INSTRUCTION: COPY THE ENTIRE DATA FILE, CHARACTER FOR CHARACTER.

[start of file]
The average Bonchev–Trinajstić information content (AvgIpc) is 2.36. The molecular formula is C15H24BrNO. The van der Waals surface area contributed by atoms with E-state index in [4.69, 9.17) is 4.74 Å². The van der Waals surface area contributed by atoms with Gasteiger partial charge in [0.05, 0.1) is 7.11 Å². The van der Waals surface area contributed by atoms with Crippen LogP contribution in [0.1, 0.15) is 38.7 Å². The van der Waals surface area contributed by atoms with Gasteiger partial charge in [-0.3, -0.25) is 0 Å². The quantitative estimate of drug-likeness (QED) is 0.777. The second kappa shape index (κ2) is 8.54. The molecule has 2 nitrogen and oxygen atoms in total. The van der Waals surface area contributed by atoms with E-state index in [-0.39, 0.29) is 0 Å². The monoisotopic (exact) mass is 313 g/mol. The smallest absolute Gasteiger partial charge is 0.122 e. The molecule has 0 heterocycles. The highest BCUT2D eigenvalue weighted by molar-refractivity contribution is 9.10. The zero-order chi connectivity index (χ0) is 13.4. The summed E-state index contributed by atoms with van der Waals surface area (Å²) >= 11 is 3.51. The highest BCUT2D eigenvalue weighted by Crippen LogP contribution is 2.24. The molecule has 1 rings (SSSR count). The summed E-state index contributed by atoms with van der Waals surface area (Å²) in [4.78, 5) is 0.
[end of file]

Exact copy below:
The average Bonchev–Trinajstić information content (AvgIpc) is 2.36. The molecular formula is C15H24BrNO. The van der Waals surface area contributed by atoms with E-state index in [4.69, 9.17) is 4.74 Å². The van der Waals surface area contributed by atoms with Gasteiger partial charge in [0.05, 0.1) is 7.11 Å². The van der Waals surface area contributed by atoms with Crippen LogP contribution in [0.1, 0.15) is 38.7 Å². The van der Waals surface area contributed by atoms with Gasteiger partial charge in [-0.3, -0.25) is 0 Å². The quantitative estimate of drug-likeness (QED) is 0.777. The second kappa shape index (κ2) is 8.54. The molecule has 2 nitrogen and oxygen atoms in total. The van der Waals surface area contributed by atoms with E-state index in [-0.39, 0.29) is 0 Å². The monoisotopic (exact) mass is 313 g/mol. The smallest absolute Gasteiger partial charge is 0.122 e. The molecule has 0 heterocycles. The highest BCUT2D eigenvalue weighted by molar-refractivity contribution is 9.10. The zero-order chi connectivity index (χ0) is 13.4. The summed E-state index contributed by atoms with van der Waals surface area (Å²) >= 11 is 3.51. The highest BCUT2D eigenvalue weighted by Crippen LogP contribution is 2.24. The molecule has 1 rings (SSSR count). The summed E-state index contributed by atoms with van der Waals surface area (Å²) in [4.78, 5) is 0.